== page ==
Picture of a sphere with binary code

Making Strathclyde research discoverable to the world...

The Strathprints institutional repository is a digital archive of University of Strathclyde research outputs. It exposes Strathclyde's world leading Open Access research to many of the world's leading resource discovery tools, and from there onto the screens of researchers around the world.

Explore Strathclyde Open Access research content

Toward a contingency framework of export entrepreneurship: Conceptualisations and empirical evidence

Ibeh, K.I.N. (2003) Toward a contingency framework of export entrepreneurship: Conceptualisations and empirical evidence. Small Business Economics, 20 (1). pp. 49-68.

Full text not available in this repository. (Request a copy from the Strathclyde author)

Abstract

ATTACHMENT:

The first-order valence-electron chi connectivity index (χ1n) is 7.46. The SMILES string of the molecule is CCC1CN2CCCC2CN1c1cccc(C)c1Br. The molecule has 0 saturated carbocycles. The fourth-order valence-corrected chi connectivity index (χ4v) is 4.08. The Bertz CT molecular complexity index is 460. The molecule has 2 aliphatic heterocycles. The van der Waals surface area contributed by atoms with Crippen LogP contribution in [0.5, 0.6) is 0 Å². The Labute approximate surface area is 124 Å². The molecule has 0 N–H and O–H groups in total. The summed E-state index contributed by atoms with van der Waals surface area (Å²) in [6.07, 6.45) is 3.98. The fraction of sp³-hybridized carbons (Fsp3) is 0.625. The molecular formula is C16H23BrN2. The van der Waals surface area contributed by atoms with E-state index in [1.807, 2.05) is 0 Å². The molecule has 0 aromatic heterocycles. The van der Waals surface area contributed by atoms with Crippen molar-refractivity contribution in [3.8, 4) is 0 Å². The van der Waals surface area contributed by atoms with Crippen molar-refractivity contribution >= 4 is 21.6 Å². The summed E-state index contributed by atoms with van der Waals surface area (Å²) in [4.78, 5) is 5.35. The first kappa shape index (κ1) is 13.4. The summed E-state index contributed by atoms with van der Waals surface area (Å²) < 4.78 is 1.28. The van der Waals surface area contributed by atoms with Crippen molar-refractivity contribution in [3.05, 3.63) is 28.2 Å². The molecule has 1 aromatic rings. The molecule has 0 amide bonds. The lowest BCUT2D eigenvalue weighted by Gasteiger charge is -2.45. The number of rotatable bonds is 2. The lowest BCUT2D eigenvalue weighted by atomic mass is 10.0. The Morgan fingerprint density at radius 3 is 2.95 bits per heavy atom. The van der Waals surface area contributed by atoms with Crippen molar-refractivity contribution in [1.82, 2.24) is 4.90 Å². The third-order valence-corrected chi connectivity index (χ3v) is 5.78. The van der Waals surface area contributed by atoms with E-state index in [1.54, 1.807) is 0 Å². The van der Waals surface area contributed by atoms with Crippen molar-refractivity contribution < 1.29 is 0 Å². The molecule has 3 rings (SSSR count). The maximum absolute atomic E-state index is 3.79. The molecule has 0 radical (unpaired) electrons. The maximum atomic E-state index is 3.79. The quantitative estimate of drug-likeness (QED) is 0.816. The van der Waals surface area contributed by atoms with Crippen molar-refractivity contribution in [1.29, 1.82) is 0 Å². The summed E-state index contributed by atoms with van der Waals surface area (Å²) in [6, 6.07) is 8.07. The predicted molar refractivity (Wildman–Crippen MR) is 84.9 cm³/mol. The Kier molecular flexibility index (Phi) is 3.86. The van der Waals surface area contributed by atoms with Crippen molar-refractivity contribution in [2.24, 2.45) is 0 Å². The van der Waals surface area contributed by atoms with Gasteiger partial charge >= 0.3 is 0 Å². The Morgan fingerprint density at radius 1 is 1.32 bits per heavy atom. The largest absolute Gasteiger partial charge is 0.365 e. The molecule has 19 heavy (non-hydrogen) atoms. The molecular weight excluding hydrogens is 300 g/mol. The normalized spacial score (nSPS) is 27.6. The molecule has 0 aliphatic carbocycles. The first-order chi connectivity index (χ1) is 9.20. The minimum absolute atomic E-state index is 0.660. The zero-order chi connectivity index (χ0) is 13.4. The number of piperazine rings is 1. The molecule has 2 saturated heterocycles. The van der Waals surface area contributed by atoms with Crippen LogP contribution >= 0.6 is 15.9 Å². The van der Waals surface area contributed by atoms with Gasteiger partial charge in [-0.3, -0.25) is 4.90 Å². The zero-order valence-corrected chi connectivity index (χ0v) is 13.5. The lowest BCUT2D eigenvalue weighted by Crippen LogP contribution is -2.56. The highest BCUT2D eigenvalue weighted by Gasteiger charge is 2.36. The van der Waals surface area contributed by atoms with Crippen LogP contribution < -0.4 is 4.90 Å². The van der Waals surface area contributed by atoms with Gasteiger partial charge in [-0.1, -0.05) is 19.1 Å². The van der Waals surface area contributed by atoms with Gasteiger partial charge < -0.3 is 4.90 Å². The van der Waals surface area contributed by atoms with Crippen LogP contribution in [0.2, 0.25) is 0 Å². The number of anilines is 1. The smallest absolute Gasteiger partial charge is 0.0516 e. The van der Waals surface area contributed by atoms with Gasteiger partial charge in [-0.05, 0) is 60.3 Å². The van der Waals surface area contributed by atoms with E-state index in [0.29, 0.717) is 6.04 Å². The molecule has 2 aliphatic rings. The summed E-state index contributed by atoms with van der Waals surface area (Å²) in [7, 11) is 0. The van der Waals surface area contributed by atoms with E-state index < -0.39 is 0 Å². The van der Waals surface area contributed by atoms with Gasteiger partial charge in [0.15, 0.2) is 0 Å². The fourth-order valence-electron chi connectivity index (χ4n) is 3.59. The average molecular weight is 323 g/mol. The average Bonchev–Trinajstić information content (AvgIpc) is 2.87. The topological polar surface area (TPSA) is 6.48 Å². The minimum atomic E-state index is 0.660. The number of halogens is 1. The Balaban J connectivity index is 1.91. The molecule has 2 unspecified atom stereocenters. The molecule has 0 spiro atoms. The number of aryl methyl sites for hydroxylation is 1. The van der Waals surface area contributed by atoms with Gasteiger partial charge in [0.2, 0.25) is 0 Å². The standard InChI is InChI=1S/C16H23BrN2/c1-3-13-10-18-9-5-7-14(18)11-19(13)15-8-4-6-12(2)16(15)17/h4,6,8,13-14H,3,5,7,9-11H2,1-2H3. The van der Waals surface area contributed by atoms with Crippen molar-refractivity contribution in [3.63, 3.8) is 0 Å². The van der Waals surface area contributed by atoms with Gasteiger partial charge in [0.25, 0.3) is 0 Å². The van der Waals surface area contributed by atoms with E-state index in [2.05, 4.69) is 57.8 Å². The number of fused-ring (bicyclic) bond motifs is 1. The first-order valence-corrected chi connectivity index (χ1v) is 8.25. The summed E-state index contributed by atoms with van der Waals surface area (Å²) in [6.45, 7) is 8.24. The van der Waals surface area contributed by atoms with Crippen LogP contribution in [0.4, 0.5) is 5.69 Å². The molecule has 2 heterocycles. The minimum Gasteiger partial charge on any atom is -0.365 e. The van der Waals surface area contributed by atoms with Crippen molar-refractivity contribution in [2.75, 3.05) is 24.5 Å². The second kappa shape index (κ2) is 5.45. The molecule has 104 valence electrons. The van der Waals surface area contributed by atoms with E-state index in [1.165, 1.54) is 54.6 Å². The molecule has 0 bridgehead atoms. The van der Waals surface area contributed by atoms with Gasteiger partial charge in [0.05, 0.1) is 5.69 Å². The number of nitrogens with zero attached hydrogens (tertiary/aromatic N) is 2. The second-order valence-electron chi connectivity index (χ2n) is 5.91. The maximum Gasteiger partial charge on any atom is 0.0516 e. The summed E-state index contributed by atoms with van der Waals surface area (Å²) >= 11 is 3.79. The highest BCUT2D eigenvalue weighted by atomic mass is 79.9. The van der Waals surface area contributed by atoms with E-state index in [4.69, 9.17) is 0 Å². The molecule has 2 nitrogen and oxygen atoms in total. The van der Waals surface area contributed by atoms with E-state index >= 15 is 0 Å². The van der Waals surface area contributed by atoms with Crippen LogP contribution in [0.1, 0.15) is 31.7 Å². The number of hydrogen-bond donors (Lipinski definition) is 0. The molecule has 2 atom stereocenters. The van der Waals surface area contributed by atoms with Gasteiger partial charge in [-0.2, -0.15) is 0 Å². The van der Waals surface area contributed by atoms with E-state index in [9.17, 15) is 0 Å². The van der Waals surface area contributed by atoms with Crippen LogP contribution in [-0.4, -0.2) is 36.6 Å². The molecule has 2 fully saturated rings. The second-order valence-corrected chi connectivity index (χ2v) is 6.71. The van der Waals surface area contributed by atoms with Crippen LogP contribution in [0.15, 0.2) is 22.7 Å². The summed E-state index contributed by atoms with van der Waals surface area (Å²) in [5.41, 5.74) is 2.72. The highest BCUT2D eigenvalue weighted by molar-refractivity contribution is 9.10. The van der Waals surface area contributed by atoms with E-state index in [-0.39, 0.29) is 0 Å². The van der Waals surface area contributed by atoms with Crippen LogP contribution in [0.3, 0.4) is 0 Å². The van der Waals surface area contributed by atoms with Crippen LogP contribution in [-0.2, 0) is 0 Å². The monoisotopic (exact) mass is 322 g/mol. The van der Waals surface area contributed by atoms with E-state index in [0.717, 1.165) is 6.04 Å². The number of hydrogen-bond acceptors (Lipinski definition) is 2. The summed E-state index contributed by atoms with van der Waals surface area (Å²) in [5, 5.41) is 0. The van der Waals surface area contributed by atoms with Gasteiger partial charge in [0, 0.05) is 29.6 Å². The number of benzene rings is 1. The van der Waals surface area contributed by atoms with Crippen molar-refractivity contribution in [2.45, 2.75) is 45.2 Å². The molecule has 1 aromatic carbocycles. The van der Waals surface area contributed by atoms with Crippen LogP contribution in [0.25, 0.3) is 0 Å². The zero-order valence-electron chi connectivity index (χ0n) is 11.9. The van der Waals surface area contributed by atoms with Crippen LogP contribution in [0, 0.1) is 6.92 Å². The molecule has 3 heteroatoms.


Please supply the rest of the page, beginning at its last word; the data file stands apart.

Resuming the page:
This paper reports the findings of a study, which employed a contingency, export-entrepreneurial approach to investigate the critical influences on export venture creation among a sample of Nigerian small firms. Responding to the repeated calls in the literature for multi-disciplinary research frameworks, the paper draws on perspectives from entrepreneurship, exporting, and contingency literatures to examine the antecedent and moderating influences on the export behavior of small firms. It explores, in particular, the effect of entrepreneurial orientation and external environmental moderators in the export venture creation process of small firms. The findings suggest that an entrepreneurial orientation is associated with better export venturing, and is the appropriate strategic posture for small firms operating in hostile environments. It would appear, also, that this orientation is associated with certain decision-maker characteristics (including international orientation and contacts and previous business experience) and firm-level competencies. By thus highlighting the entrepreneurial dimensions of export venturing, this paper makes the case for greater policy focus on strengthening the entrepreneurial foundations/capacities of small firms.